Regarding the portrayal of the native American Indians in Lone Ranger I can little to say that hasn’t been said by other reviewers more experienced and intelligent than I am. I didn’t feel strongly that Tonto was a mockery of the American Indian people, nor that any part of the movie was especially insulting. But perhaps this is because I’m not American, let alone native American Indian. I do have one friend who is native American Indian though, and she seemed pretty annoyed with the movie – as were many American reviewers. I get how stereotypes can hurt – I don’t think many urban Malaysians can be unaware of that, especially not those of us who belong in the minority groups; we fuss over lots of these stereotyping issues too. I’m aware that Tonto in himself and the other American Indian characters in the movie are not an accurate portrayal of the culture, and that they are probably a vastly exaggerated version of it (Depp’s Tonto most of all). So I do not in any way think that the on-screen versions of the American Indians are representative of reality.
Sometimes I wonder if we are not all of us kicking up too much fuss… or if we are kicking up fuss in the wrong direction? Screaming at Hollywood and other moviemakers isn’t necessarily going to help a great deal. If I stop to ask myself why I am not “deceived” by the movies, my answer is: because I know better than to believe the movies blindly. How do I know that? (1) Because I’ve been taught that they are mere stories – and stories are not always real or true. (2) Because I’ve learnt that there are methods and tricks to all the arts that can be used to produce certain emotional effects, and these can be deployed very effectively by the best – be they writers, artists, musicians, or movie directors. (3) Because I have been exposed to things outside of a handful of movies and books, and I know that there’s more to it than what I see or read or hear in one story. Even history can have multiple versions, depending on who you ask. So instead of merely scrutinising one side of the story – i.e. the moviemakers’ side – should we maybe also be thinking about improving media literacy and general knowledge (and common sense)? Hmm. I wonder.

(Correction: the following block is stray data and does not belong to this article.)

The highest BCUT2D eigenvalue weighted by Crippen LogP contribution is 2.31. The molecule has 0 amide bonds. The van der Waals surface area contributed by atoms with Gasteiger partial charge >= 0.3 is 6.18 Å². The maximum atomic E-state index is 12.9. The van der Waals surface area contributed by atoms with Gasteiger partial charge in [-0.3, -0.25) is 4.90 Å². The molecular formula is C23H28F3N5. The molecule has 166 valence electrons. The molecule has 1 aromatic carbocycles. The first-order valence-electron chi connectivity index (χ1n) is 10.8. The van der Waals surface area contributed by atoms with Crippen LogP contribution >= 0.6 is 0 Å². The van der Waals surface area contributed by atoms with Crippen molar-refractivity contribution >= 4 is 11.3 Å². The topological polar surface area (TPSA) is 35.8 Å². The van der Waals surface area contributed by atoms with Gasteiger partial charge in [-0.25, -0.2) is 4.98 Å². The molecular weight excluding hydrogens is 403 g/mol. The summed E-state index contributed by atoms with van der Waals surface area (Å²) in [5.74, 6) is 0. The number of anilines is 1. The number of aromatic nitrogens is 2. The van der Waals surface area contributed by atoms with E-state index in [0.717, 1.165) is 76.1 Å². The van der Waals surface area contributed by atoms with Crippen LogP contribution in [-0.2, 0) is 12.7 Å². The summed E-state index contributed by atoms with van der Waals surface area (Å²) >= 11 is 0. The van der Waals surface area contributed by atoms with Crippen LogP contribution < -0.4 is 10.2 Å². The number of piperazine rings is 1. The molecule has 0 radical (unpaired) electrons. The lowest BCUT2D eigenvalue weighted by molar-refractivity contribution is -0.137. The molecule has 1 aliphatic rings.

Getting back to the movie…
This movie had quite a few things in common with the first three Pirates of the Caribbean movies: director Gore Verbinski, screenwriters Ted Elliot and Terry Rossio, Johnny Depp being odd, Hans Zimmer music, and there was even that one minor baddie who resembled the one-eyed pirate in the Pirates movies. One can’t help but suspect that they were – maybe subconsciously – trying to recreate the success of the Pirates of the Caribbean movies, and banked too much on the amusing kookiness Johnny Depp brought to his roles. Even so, these similarities are what saved the movie from being a dead bore to me. There was just enough humour to keep my attention, and the train sequences were pretty fun to watch. And there was definitely something wrong with that horse. hahah
The Lone Ranger: ★★½
[My star ratings guide]